Since Sir Philip Rutnam resigned as the Home Office permanent secretary, alleging that Priti Patel had created a climate of fear in the department, the Home Secretary has kept a low profile and made no public comment. Today the government were forced to formally respond to the claims thanks to an urgent question from Jeremy Corbyn. The Labour leader asked why the Prime Minister defended Patel over the claims and called her 'fantastic', when if true the allegations would 'constitute a breach of the ministerial code'.
Speaking for the government, Michael Gove put in a passionate defence of his colleague. He praised Patel as someone he had always found to be civil and co-operative. He said that the government would 'make no apology of having strong ministers in place'. However, he also revealed that Patel will be the subject of a government inquiry. Gove said the Cabinet Office will launch an investigation into the allegations made against the Home Secretary:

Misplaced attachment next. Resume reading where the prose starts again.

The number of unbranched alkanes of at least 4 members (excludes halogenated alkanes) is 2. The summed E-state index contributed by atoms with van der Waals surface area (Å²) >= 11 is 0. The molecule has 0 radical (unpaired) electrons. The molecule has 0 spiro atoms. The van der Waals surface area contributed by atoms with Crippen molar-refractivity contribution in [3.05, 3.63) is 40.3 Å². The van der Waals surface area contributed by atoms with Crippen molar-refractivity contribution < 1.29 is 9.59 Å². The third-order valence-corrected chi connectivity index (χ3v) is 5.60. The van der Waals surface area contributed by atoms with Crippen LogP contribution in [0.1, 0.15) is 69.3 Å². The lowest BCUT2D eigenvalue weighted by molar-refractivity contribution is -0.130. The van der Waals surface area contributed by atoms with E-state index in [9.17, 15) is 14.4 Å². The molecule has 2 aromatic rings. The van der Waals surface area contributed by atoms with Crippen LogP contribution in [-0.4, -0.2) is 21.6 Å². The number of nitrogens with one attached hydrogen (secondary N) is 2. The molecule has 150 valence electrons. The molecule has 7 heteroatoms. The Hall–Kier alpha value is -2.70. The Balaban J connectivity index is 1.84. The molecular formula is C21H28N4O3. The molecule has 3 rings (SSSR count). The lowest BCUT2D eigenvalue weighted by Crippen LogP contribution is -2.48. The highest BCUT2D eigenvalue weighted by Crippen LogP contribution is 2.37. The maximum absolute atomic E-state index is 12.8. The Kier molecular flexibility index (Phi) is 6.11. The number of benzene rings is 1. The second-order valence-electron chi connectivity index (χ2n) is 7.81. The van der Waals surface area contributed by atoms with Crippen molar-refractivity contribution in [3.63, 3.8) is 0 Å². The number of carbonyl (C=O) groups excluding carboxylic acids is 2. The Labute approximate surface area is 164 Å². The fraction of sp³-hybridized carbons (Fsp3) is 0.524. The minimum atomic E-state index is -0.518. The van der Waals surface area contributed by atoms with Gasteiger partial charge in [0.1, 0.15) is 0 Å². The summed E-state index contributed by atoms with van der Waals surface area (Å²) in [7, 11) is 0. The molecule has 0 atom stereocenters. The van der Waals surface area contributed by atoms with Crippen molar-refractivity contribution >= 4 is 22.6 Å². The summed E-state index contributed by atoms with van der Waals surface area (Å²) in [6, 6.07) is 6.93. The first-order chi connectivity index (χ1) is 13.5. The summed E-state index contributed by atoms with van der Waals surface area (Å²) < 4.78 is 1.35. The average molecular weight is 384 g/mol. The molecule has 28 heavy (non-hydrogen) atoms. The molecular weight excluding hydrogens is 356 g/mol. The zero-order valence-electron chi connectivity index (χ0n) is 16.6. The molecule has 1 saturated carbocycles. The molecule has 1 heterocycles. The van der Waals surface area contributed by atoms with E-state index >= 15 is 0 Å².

'This government always takes any complaints relating to the ministerial code seriously, and in line with the process set out in the ministerial code the prime minister has asked the cabinet office to establish the facts.'
The interventions from the Tory benches following Gove's statement made clear that Patel has the support of her party. Tory MP Rob Halfon suggested that the allegations made against Patel were simply part of an attempt by the 'establishment' to block and stifle the government's agenda. His colleague, Tory MP Julian Lewis, went further – putting the smears, in part, down to sexism towards 'the present Iron Lady in the Home Office'. For all the negative headlines, there is for now a concentrated effort within the party to rally round Patel ahead of what will likely be a rather messy employment tribunal for all concerned.